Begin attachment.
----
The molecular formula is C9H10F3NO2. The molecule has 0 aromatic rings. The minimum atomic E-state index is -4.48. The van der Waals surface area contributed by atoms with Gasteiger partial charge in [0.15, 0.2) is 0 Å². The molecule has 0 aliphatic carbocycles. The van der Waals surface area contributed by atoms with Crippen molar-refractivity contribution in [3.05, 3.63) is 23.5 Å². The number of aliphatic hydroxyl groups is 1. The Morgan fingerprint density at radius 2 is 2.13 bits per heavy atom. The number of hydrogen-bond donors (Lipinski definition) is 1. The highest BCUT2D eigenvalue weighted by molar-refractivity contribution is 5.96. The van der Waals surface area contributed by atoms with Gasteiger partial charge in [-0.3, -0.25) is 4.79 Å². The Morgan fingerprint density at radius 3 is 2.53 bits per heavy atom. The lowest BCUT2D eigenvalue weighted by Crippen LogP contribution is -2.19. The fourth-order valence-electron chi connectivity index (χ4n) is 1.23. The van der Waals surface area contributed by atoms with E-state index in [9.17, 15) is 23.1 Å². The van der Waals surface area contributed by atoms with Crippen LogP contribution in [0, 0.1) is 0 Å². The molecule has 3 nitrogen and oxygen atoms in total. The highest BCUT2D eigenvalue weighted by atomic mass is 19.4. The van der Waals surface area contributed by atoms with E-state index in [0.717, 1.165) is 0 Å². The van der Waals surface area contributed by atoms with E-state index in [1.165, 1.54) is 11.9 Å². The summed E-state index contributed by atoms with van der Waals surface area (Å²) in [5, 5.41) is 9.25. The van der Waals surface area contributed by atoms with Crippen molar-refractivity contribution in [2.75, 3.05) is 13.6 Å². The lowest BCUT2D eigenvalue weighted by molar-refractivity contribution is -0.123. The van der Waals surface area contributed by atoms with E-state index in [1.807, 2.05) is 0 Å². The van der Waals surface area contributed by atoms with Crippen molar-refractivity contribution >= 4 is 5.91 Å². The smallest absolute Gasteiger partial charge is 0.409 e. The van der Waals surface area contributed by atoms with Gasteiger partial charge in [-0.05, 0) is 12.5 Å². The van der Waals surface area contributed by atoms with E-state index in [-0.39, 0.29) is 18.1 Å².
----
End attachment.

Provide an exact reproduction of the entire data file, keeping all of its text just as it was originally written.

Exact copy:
The molecular formula is C9H10F3NO2. The molecule has 0 aromatic rings. The minimum atomic E-state index is -4.48. The van der Waals surface area contributed by atoms with Gasteiger partial charge in [0.15, 0.2) is 0 Å². The molecule has 0 aliphatic carbocycles. The van der Waals surface area contributed by atoms with Crippen molar-refractivity contribution in [3.05, 3.63) is 23.5 Å². The number of aliphatic hydroxyl groups is 1. The Morgan fingerprint density at radius 2 is 2.13 bits per heavy atom. The number of hydrogen-bond donors (Lipinski definition) is 1. The highest BCUT2D eigenvalue weighted by molar-refractivity contribution is 5.96. The van der Waals surface area contributed by atoms with Gasteiger partial charge in [-0.3, -0.25) is 4.79 Å². The Morgan fingerprint density at radius 3 is 2.53 bits per heavy atom. The lowest BCUT2D eigenvalue weighted by Crippen LogP contribution is -2.19. The fourth-order valence-electron chi connectivity index (χ4n) is 1.23. The van der Waals surface area contributed by atoms with E-state index in [9.17, 15) is 23.1 Å². The van der Waals surface area contributed by atoms with Crippen LogP contribution in [0, 0.1) is 0 Å². The molecule has 3 nitrogen and oxygen atoms in total. The highest BCUT2D eigenvalue weighted by atomic mass is 19.4. The van der Waals surface area contributed by atoms with E-state index in [0.717, 1.165) is 0 Å². The van der Waals surface area contributed by atoms with E-state index in [1.165, 1.54) is 11.9 Å². The summed E-state index contributed by atoms with van der Waals surface area (Å²) in [5, 5.41) is 9.25. The van der Waals surface area contributed by atoms with Crippen molar-refractivity contribution in [2.75, 3.05) is 13.6 Å². The lowest BCUT2D eigenvalue weighted by molar-refractivity contribution is -0.123. The van der Waals surface area contributed by atoms with E-state index in [1.807, 2.05) is 0 Å². The van der Waals surface area contributed by atoms with Crippen molar-refractivity contribution >= 4 is 5.91 Å². The smallest absolute Gasteiger partial charge is 0.409 e. The van der Waals surface area contributed by atoms with Gasteiger partial charge in [-0.05, 0) is 12.5 Å². The van der Waals surface area contributed by atoms with E-state index in [-0.39, 0.29) is 18.1 Å².